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ACL Injuries In Women's Soccer

Written By: Emma Dowsett

Edited By: Sarah Wingo

With the Women's World Cup coming up in July and August there is a lot of buzz surrounding the sport. After such a successful UEFA Women’s Euro last summer, record attendance numbers at league games, and the first-ever Women's Finalissima back in April, the anticipation continues to build for the summer. However, the excitement has been tainted by the recent loss of many essential and crucial players due to injuries.

Credit: Craig Mitchelldyer

Portland Thorns and Canadian national team player, Janine Beckie is one of the many players who recently suffered a ruptured ACL and will miss the NWSL season and the chance to represent her country in the World Cup. England and Arsenal players, Leah Willamson and Beth Mead will also miss the upcoming World Cup, as well as Netherlands national team forward, Vivianne Miedema, who tore her ACL back in December.

Female athletes are six times more likely to tear their ACLs than their male counterparts. With very little research surrounding the cause of high probability ACL injuries in women, the thought of possible injury is always in the back of players’ minds. Some say that menstrual cycles may have an effect on the rate of injury as well as the fact that a woman’s pelvis is typically wider which in turn puts more stress on the soft tissue that supports joints. Meaning the extra stress of that tissue can lead to long-term or sudden injury.

While there is still more medical research that needs to be done regarding these injuries, there is still more research that needs to be done within the sport to prevent injuries from happening. Not only are women lacking substantive medical research regarding injury prevention in comparison to men, but they are also facing unfair standards within the sport. Although the game schedules in women’s soccer are beginning to look more like the men's, the resources, facilities, and even the pitches are not up to standards. Earlier this season, a game between Liverpool and Chelsea was called off five minutes into the match because of poor pitch quality, which had been previously questioned by team members and spectators prior to kick-off. Even soccer cleats are made and designed for male players, meaning the proper support needed for female athletes is not at the forefront of the designer’s mind during the development of cleats.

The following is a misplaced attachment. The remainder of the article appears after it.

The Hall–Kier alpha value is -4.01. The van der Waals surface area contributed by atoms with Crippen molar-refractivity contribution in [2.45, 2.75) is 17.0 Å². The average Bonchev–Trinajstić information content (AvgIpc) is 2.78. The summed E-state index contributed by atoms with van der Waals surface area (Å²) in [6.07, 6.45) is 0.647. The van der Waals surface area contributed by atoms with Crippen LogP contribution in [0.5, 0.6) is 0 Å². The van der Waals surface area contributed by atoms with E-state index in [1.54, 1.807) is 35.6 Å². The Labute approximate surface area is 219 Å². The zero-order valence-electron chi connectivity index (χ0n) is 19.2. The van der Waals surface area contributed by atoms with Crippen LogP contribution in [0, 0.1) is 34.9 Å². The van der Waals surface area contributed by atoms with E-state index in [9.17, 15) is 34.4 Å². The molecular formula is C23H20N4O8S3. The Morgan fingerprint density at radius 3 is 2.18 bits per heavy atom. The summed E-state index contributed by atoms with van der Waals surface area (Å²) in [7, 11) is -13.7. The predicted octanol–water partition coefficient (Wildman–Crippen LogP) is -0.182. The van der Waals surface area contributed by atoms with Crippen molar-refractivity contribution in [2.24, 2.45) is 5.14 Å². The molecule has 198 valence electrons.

Credit: Logan Beerman

USWNT and Angel City FC forward Christen Press is racing with time in order to get ready to play in this summer's World Cup. The 34-year-old injured her ACL in 2022 and has had a long recovery after revealing that she needed three knee surgeries in eight months. She is on the long list of athletes whose World Cup availability is still to be determined.

ACL injuries do not only affect professional athletes but many young girls have also had their playing careers cut short due to injury. With injury, also comes the fear of making the decision to continue playing after recovery and the potential of additional injury. ACL injuries are a significant issue that female athletes have dealt with for a long time. Although research continues to be done, there are still not enough answers to the question of why female athletes are more prone to ACL injuries and what can be done to limit them.

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